A chicken does not have to be brined but brining will provide juicier and more flavorful meat. Brining solutions vary in the amount of salt that is used according to a person's preference in saltiness. They can vary from 1/4 to 1/2 cup of kosher salt used per quart of water. The more salt that is used the quicker the brining time, but it will also result in the outside layers of meat being very salty. Using a less salty solution and longer brining time will result in a more even seasoning through all layers to the bone. The brining mixture and the chicken are placed in a large pot and stored in the refrigerator during the brining process. When using 1/4 cup of salt per quart of water, the chicken is left to soak for approximately one hour per pound. Before brining, be sure that the chicken was not already brined when it was purchased.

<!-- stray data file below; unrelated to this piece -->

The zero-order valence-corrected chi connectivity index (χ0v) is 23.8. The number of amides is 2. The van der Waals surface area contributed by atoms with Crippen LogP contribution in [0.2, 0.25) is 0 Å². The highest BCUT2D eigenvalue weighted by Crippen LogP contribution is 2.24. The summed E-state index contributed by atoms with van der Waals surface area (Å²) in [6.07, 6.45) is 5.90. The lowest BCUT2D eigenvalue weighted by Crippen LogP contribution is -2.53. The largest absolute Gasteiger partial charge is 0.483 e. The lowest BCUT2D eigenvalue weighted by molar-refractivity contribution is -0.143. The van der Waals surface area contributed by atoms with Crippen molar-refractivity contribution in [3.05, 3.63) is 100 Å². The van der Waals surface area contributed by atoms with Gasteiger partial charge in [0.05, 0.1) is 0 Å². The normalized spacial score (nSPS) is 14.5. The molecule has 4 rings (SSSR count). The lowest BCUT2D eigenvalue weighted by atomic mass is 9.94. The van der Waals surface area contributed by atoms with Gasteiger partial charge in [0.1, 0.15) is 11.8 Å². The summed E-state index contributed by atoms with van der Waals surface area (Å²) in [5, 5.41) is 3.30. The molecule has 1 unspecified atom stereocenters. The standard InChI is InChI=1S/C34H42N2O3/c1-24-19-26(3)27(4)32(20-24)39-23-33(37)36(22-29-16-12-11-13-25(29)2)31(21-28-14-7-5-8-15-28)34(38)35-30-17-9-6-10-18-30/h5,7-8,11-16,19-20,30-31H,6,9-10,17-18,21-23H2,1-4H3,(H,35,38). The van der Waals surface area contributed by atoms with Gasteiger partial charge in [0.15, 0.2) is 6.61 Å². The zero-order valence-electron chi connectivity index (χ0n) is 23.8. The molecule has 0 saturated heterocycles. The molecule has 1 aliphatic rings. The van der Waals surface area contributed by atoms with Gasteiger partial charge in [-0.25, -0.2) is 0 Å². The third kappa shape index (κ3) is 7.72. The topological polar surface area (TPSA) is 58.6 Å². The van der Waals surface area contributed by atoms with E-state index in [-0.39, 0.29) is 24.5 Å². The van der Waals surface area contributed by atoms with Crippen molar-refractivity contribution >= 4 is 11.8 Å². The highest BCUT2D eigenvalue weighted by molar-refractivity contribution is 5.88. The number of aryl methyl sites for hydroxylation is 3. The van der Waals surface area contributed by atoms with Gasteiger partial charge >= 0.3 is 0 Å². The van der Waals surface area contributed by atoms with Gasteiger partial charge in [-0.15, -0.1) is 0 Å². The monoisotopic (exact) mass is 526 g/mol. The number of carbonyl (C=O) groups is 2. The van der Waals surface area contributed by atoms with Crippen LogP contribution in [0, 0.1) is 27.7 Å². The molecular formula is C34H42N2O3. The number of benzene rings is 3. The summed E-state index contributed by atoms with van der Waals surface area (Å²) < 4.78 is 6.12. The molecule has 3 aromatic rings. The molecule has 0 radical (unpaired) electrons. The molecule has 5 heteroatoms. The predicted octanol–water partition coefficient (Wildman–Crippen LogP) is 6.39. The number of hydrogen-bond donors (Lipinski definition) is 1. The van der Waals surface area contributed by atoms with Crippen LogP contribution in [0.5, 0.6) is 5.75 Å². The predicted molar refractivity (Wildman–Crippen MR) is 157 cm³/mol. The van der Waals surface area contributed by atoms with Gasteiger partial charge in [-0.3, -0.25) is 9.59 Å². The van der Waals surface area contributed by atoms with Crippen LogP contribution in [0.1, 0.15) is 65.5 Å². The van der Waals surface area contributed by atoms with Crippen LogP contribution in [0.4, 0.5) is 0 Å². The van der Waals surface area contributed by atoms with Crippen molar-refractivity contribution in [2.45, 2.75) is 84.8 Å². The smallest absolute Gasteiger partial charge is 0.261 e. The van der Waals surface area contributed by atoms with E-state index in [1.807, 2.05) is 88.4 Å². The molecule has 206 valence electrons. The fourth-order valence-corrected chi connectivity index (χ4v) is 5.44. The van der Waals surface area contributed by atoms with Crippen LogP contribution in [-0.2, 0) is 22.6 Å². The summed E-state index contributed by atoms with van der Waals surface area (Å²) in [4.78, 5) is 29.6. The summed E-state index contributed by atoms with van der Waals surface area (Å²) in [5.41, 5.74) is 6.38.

It is also common for sugar to be added in amounts equal to the salt, so when 1/4 cup salt is added per quart, then 1/4 cup of sugar is also added. Sugar, in the brining solution, will add flavor to the chicken and will improve the natural caramelized flavor that occurs when the meat is grilled or fried. When roasting, if the pan drippings are going to be used for making gravy, adding sugar to the brining solution may result in gravy that is too sweet.